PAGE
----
Poor Grammar, on the *Lose*

Jenn Cobb Bates


September 18, 2013

I seen your website ad and figured out it is a good way to get my foot on your door.

Why should grammar matter? In the age of text messaging and auto-correct programs that infiltrate the lives of most people, it is easy to become lazy in terms of using proper grammar. When typing and texting, most do not worry about correcting these blunders because the messages are too informal to require a second glance. Conversations among family members or friends may have casual grammar slip-ups without a second thought. In contrast, grammar matters whether the person is contesting a parking ticket to a public official or drafting an email to a senior manager.

For example, how often does the public see a high profile CEO or public figure using poor grammar? This is not a common occurrence because persons who represent an organization must be credible with a professional reputation.

The opportunity to make a positive impression begins with the initial correspondence to a potential employer. An online resume might be an employer’s first glance of each candidate applying for the job and it will determine which person is moved to the top of the list or to the proverbial trash bin. Even if a job does not require writing experience, well-spoken dialogue directly coincides with the character of a true professional.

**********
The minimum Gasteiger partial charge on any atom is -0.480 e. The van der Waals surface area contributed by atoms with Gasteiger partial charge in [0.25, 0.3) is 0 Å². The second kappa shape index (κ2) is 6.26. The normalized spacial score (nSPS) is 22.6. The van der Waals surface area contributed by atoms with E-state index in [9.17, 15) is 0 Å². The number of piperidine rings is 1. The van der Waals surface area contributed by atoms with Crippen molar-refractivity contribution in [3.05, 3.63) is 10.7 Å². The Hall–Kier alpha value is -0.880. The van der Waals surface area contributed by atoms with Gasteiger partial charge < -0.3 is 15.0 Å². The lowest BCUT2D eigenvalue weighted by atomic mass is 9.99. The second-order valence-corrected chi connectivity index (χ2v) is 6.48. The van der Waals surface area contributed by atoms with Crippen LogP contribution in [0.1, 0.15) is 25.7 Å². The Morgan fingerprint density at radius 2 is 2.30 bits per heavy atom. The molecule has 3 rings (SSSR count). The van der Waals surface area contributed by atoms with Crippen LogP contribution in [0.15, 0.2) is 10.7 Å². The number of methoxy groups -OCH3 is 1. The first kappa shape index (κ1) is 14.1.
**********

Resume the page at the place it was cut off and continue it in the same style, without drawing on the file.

During the interview, the employer is looking for someone to represent the company in a positive manner.  Once hired, the employee should continually demonstrate credibility and professionalism if they plan to advance to a better paying job role.

Don’t overlook the opportunity to shine when applying for a job or speaking to colleagues. The evidence of solid grammar skills in both written and oral communications should be top priority for persons who wish to advance professionally or in the academic setting.


Check out the available course here to learn more on how to improve your grammar using Everyday Dialogues.